All in all, the global economic crisis combined with an increasingly multipolar world order is ushering in a new period of conflict between powers. We will have to see how this plays out.
Q: Based on the emergence and intensification of global resistance against capitalism and liberalism, especially resistance on the microphysical level of global power against the lifestyle of imperialist system, the political power and influence of the United States has been diminishing in the recent years. What’s your take on that?
A: The same conditions that are creating a more multipolar world are also provoking struggle from below against the inequality and misery imposed by the neoliberal Washington Consensus. These struggles have produced the reform socialist governments in Latin America, the wave of strikes and demonstrations in Europe, and most importantly the Arab uprisings. The U.S. has, and will continue, to try to co-opt these movements. The most recent examples are Libya and Syria. Obama’s grand strategy of engagement is designed to both co-opt its international and regional rivals into the neoliberal capitalist order but also quell any threat from below. Far from delivering peace and justice, Obama’s strategy has led him to oversee several wars, launch new ones, escalate CIA black ops, and organize a counterrevolution against the Arab Spring to preserve U.S. control over the Middle East. Yet, this strategy is not working as effectively as U.S. wants it to. Thus, in September 2012 a wave of demonstrations arose in over 2 dozen Muslim majority countries outside institutions of U.S. power. While some viewed these demonstrations as limited to an offensive anti-Muslim film produced in the U.S., I have argued elsewhere that they are the product of a growing anti-imperialist sentiment around the world.
Q: Right. And the final question. The resistance and opposition of the United States’ domestic forces against the interventions of the U.S. government in the other countries and the imperialistic traits of the U.S. political system have been contributing to the weakening of the global position of the United States. Would you please share your perspective on that with us?
A: Sadly, there is no significant anti-war movement in the U.S. today. I wish I could agree that anti-war and anti-imperialist movements here in the U.S. have precipitated a weakening of U.S. power on the world stage, but that would simply not be accurate. What you have seen instead is a kind of broad-based war fatigue that has been captured in various polls; that is, the failed wars in Iraq and Afghanistan has driven public opinion against these interventions. The anti-war movement has played a part in galvanizing these sentiments, but has not been a significant political force.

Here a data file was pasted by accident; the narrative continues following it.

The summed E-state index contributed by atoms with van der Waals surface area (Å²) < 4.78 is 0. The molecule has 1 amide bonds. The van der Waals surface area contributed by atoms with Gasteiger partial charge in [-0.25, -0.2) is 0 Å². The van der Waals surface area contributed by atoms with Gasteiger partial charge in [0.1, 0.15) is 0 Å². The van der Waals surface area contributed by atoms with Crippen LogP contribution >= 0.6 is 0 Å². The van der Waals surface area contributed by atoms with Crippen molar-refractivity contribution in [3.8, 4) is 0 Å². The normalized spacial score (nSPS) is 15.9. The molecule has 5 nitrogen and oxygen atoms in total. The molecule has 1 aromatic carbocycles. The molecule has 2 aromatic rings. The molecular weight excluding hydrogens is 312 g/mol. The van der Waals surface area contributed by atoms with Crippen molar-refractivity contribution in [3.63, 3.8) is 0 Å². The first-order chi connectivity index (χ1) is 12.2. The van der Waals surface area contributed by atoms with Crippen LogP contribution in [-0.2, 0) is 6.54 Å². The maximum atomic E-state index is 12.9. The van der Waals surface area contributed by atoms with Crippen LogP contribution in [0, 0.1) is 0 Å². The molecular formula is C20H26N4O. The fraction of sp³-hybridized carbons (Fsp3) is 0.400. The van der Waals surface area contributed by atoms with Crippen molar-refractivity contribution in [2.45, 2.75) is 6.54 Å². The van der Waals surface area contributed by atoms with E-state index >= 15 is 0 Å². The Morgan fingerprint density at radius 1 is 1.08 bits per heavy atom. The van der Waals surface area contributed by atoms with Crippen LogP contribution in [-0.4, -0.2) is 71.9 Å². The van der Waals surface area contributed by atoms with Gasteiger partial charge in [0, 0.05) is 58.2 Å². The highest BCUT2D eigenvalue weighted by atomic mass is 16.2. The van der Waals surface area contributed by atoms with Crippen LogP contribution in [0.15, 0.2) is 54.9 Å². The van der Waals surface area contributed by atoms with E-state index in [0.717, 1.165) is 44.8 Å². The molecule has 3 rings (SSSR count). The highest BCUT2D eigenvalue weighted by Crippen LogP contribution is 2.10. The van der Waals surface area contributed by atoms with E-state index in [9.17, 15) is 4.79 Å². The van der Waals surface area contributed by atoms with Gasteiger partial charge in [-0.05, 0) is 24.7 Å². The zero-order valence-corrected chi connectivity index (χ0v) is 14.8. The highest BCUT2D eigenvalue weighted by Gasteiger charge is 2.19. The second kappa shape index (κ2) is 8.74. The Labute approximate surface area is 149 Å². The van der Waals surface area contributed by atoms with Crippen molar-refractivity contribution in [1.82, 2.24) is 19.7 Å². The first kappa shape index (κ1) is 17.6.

The ruling elite have also concluded that conventional wars with massive ground troops are not the way to go. The Obama administration has learned that interventions such as those in Iraq and Afghanistan are the wrong ways to project U.S. power. In his preface to the 2012 Defense Planning guidance document, Obama states that we will remember “the lessons of history and avoid repeating the mistakes of the past when our military was left ill prepared for the future.” The document continues, “U.S. forces will no longer be sized to conduct large-scale, prolonged stability operations.” Instead, the political class seems to have drawn the lesson that the way to achieve its objectives is through missions like the NATO intervention into Libya, which involved air power and relied on local allies on the ground. In sum, the new phase of Obama’s imperial posture involves reestablishing U.S. hegemony in Asia (preventing the rise of China) and in the Middle East (containing Iran) through multilateral alliances and the use of air strikes, drone attacks, and counterterrorism and special operations forces as well as cyber warfare. The challenge for the left in the U.S., in the “belly of the beast,” is to recognize these forms of aggression as being detrimental to human beings around the world and to build a movement of international solidarity that unequivocally opposes U.S. imperialism.